Home News Saturday News, July 16

Saturday News, July 16

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AKRON POOL

Ground was broken this week on a project to build a new aquatic center for the city of Akron.  City administrator Dan Rolfes says the city has had a swimming pool since 1954, but it had to be torn down last year, leaving them without a pool for this year.

Realizing that they had to replace their old pool, Akron residents have been carrying on fundraisers for a new pool for the past couple of decades, but the fundraising intensified about seven years ago.

Fundraisers are ongoing, but Rolfes says they are now looking forward to a new facility that will be much more than just a swimming pool.

Rolfes says it’s important for Akron to have a cool place to go in the summer.

The 3.2 million dollar aquatic center is to be ready for use in June of next year.  Fundraising and appeals for donations continue. The city of Akron will be providing some of the financing, and they’ve applied for a CAT grant from Iowa Economic Development.

 

CARBON PIPELINE

One of the carbon pipeline companies routing a line through Iowa says it has agreement from nearly 40 percent of the landowners along the route.  The pipeline would stretch almost 670 miles across the state on its way to North Dakota – where the captured carbon from Midwest ethanol plants would be stored underground.  A spokesperson for Summit Carbon Solutions says the goal is to start construction by next year and be in operation by 2024.  Their lines in northwest Iowa would extend through Woodbury, Plymouth, Sioux, Lyon, Cherokee and O’Brien Counties. Two other companies are working on similar projects that would affect parts of eastern Iowa.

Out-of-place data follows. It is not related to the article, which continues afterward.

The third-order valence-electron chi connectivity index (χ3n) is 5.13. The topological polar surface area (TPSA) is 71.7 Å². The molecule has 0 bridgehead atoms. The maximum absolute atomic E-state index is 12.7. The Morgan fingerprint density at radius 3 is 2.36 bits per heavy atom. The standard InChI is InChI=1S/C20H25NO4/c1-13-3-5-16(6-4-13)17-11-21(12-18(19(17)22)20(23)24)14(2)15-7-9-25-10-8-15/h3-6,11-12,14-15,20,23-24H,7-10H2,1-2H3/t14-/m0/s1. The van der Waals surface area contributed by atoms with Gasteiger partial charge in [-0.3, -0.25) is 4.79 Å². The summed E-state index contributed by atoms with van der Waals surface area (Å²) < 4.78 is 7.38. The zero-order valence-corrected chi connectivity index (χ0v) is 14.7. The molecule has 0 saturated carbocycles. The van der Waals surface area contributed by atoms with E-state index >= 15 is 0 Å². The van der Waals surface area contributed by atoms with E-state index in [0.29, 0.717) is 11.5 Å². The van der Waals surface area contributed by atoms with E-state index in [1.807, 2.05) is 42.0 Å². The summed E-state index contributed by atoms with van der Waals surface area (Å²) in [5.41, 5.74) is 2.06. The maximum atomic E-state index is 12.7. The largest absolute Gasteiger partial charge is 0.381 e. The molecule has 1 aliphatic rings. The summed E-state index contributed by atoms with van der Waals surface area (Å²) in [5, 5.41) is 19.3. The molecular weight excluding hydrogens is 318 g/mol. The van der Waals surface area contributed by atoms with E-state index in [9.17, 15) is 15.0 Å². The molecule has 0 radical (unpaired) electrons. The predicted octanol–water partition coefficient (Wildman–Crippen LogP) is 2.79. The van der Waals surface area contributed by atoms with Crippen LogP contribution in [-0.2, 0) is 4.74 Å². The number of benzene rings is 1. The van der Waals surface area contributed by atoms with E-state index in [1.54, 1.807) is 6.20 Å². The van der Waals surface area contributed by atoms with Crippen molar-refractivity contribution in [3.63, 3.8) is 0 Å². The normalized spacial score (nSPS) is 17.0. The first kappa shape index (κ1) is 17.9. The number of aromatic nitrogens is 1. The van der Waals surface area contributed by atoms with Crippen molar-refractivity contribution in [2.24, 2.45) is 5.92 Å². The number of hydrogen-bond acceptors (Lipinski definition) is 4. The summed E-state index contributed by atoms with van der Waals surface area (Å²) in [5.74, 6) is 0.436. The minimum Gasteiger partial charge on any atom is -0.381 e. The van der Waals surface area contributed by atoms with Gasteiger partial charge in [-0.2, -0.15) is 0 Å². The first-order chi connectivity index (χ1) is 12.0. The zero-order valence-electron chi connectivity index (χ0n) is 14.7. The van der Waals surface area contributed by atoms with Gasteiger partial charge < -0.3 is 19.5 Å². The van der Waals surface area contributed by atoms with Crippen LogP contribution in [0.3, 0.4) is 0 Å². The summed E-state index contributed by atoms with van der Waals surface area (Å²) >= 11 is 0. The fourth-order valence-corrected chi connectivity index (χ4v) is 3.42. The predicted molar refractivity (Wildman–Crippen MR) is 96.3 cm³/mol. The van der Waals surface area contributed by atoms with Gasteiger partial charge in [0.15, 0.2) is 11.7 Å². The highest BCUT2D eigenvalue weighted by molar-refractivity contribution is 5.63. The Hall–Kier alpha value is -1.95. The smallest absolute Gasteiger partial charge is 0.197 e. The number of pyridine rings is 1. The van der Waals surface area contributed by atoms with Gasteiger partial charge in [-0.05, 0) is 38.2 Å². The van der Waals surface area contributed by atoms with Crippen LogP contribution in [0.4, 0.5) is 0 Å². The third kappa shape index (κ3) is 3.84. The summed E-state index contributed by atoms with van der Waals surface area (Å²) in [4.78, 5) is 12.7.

PROPANE SHORTAGES

The head of the nation’s largest agricultural cooperative is encouraging Iowa farmers to prepare for liquid propane shortages this fall. C-H-S C-E-O Jay Debertin says the foreign export market for propane has grown by leaps and bounds.

He says farmers can’t afford to wait until they know with certainty what propane drying needs are going to be at harvest.

Debertin is more confident about fall fertilizer supplies but says prices could remain elevated.

CHS has retail operations in more than 450 communities in 16 states serving more than 140,000 customers.

 

POLITICS AND JOB APPLICANTS

A University of Iowa study finds businesses that take public stands on political issues may drive away potential job applicants who don’t share the same views. Chad Van Iddekinge, a U-I professor of management and entrepreneurship, says when a corporation makes a statement on topics ranging from abortion to gun control, it’ll impact public perception.

With “Help Wanted” signs hanging in so many windows, companies may have to walk a fine line on social issues. If they don’t take a stand, they may be seen as insensitive, but if they do pick sides, they may turn off potential employees.

As part of the research, people were asked if they’d consider applying for jobs at six major companies. Three are identified as being more conservative, Home Depot, State Farm Insurance and Exxon Mobil, and three are more politically progressive corporations, Apple, Facebook and Google.

In one part of the study, people were asked to identify the political leanings of the six companies. Van Iddekinge says they were more accurate in identifying the liberal-leaning organizations which, he suggests, means there’s more awareness of the political stances of those organizations and less awareness of those that are more conservative.

 

SIOUX CITY SENTENCING

A Sioux City man convicted of killing a 19-month-old girl will be sentenced next month.  Tayvon Davis was found guilty of first-degree murder, plus several counts of child endangerment.  reports Davis will return to the Woodbury County District courtroom for sentencing August 26th.  He faces an automatic sentence of life without parole for first-degree murder and an additional 50 years for each child endangerment count.

 

RED FLAG LAW

Iowa Attorney General Tom Miller is calling on the Iowa Legislature to support a “red flag” law that he says would help reduce gun violence. Red flag laws involve reporting concerns to the police who can temporarily take a gun away from someone. Miller, a Democrat, says such laws work and that Iowa should take advantage of 750 million dollars allocated to states to develop and implement red-flag laws. Iowa Governor Kim Reynolds, a Republican, says adding another law doesn’t end the problem. She points out that Illinois has a red flag law in place and people were still killed by a gunman in the July Fourth Highland Park shooting.